Clemente’s Anatomy Dissector 3rd Edition PDF

Clemente’s Anatomy Dissector 3rd Edition PDF

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My appreciation goes to the many faculty and students who have used this dissector. Its wide acceptance not only in the United States but in foreign countries as well has been most gratifying. Several significant changes have been made. One is that in the first edition, dissection of the posterior triangle of the neck (which contains the neurovascular structures for the upper limb) was introduced just prior to dissections on the pectoral girdle and upper limb. In subsequent editions, the posterior triangle of the neck was shifted to the section on neck and head dissections (29) just prior to the anterior triangle dissection. This change was made only because most courses use this latter dissection sequence and not because it especially makes better anatomic sense.
Since publication of the first edition of this dissector, new editions of the Grant’s, Netter’s, and Rohen atlases have appeared. Thus, the 3rd edition is now cross-referenced with the new 6th edition of the Clemente atlas, the 12th edition of the Grant’s atlas, the 4th edition of Netter, and the 7th edition of Rohen. Many new figures have been introduced, several of which have come from the 30th American edition of Gray’s Anatomy, which I edited and which appeared in 1985. Many positive comments have been received from course chairs that each dissection is a separate “chapter” in the book, making it easy in their assignments to the students. This format has also been appreciated by chairs whose courses do not include dissections of the entire body or, perhaps, even certain dissections within specific body regions.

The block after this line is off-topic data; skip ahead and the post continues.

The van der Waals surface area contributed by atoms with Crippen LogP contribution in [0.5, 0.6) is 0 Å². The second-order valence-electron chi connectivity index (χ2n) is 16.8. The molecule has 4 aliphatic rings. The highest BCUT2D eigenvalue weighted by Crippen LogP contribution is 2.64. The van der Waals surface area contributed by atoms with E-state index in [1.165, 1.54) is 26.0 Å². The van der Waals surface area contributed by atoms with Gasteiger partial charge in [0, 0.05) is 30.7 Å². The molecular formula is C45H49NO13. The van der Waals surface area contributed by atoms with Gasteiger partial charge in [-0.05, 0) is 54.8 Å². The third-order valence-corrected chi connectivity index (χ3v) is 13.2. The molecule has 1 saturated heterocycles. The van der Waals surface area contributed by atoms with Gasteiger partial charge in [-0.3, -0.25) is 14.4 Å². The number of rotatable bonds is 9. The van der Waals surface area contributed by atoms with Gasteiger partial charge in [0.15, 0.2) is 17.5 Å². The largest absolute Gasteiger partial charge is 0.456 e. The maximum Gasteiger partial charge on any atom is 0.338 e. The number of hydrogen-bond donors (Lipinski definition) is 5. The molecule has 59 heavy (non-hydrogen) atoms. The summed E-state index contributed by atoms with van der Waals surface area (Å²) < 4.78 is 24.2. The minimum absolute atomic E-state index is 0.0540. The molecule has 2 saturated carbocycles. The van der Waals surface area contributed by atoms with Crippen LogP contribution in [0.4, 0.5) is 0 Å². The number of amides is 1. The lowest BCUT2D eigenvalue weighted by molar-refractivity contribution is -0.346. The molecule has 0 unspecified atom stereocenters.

I have also attempted to edit some descriptive material in the various dissections and have added paragraphs on clinical relevance. My appreciation again goes to Professor Gene Colborn for several drawings in this book, along with artists Jill Penkhus and Patricia Vetter. At Lippincott Williams & Wilkins, my appreciation is extended to Ms. Betty Sun and especially to Ms. Crystal Taylor and Ariel Winter. At UCLA my many thanks are extended to my Gross Anatomy colleagues Professors Shaleen Metten, Robin Fisher, Guido Zampighi, David Hovda, Charles Olmstead, Anna Taylor, Yau Shi Lin, Jayc Sedlmayer, and Francesco Chiappelli for their suggestions and for their use of this book in their courses.

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